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    Google Announces Developments in Drone Delivery System

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    Google announced it is currently developing a system for unmanned air vehicles, or drones, to conveniently deliver goods from altitudes of 130 to 200 feet to a customer’s doorstep, The Wall Street Journal reported Thursday.

    MOSCOW, August 29 (RIA Novosti) - Google announced it is currently developing a system for unmanned air vehicles, or drones, to conveniently deliver goods from altitudes of 130 to 200 feet to a customer’s doorstep, The Wall Street Journal reported Thursday.

    Google started working on drones in 2011 and said it expected it would "take years to develop a service with multiple vehicles flying multiple deliveries per day," the newspaper reported.

    Google X has already tested one of its drone prototypes from its Project Wing to transport supplies such as first aid kits, candy bars, dog treats and water to two farmers in Queensland, Australia, earlier in August. The prototype is 2.5 feet high and 5 foot wide with a single wing and four propellers. The prototypes can be seen in action, its packages placed in the middle of its wing, in a YouTube video released by Google X titled, “Introducing Project Wing.”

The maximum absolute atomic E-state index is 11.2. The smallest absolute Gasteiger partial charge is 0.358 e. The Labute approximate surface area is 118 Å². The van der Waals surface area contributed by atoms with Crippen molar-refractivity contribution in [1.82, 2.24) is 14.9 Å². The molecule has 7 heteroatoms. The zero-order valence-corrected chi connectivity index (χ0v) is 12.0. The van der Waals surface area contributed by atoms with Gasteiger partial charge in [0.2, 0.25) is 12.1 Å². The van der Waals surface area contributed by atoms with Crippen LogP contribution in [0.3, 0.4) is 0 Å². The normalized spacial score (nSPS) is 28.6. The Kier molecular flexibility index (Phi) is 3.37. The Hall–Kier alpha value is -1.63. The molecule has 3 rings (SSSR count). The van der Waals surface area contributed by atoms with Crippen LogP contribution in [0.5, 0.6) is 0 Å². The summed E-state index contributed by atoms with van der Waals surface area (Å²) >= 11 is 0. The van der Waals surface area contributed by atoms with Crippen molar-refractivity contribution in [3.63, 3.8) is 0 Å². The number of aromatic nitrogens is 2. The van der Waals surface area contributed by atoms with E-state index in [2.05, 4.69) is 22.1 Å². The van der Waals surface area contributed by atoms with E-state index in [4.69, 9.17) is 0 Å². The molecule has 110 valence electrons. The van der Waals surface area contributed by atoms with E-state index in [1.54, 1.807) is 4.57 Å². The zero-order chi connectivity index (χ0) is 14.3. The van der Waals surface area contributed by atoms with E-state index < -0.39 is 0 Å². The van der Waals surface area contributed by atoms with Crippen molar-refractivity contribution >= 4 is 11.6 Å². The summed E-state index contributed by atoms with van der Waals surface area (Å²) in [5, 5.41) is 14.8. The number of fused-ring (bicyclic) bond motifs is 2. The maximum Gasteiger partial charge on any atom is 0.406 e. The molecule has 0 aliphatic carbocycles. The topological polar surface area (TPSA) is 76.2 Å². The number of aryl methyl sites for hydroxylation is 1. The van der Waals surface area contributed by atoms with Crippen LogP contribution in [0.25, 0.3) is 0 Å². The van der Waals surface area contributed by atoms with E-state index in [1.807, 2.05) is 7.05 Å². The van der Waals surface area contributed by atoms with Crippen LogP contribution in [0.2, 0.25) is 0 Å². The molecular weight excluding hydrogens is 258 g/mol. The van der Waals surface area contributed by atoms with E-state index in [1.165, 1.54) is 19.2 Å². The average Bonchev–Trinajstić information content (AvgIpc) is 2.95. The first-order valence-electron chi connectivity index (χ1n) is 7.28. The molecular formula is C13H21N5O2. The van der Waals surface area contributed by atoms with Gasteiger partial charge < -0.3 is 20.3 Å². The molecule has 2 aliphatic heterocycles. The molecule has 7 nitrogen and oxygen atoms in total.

"I don't know that Google is much better positioned than Amazon or anyone else in terms of technology, but the company has a track record of being influential in terms of policy," Ryan Calo, a law professor at the University of Washington who studies robotics and privacy, was cited as saying by The Wall Street Journal.

    The commercial use of drones is currently not allowed on a widespread level, but the Federal Aviation Authority (FAA) is showing progress, having approved in June the first commercial drone flight over land for energy company BP. Other companies experimenting with drones, such as Amazon and Domino’s Pizza, hope Google will pave the way.

    Regulators are wary of drones due to their shaky technology and privacy concerns. Google reported that precise navigation and noise control were part of their plans to minimize privacy and safety risks, The Wall Street Journal reported.

    The FAA announced earlier this year it was not considering autonomous drone delivery, but Calo believes influential corporations like Google and Amazon have the power to change their minds.

    Drones, or unmanned aerial vehicles (UAVs), are aircraft either controlled by pilots from the ground or function autonomously following pre-programmed routes.

    Tags:
    drones, Google, Internet, UAV
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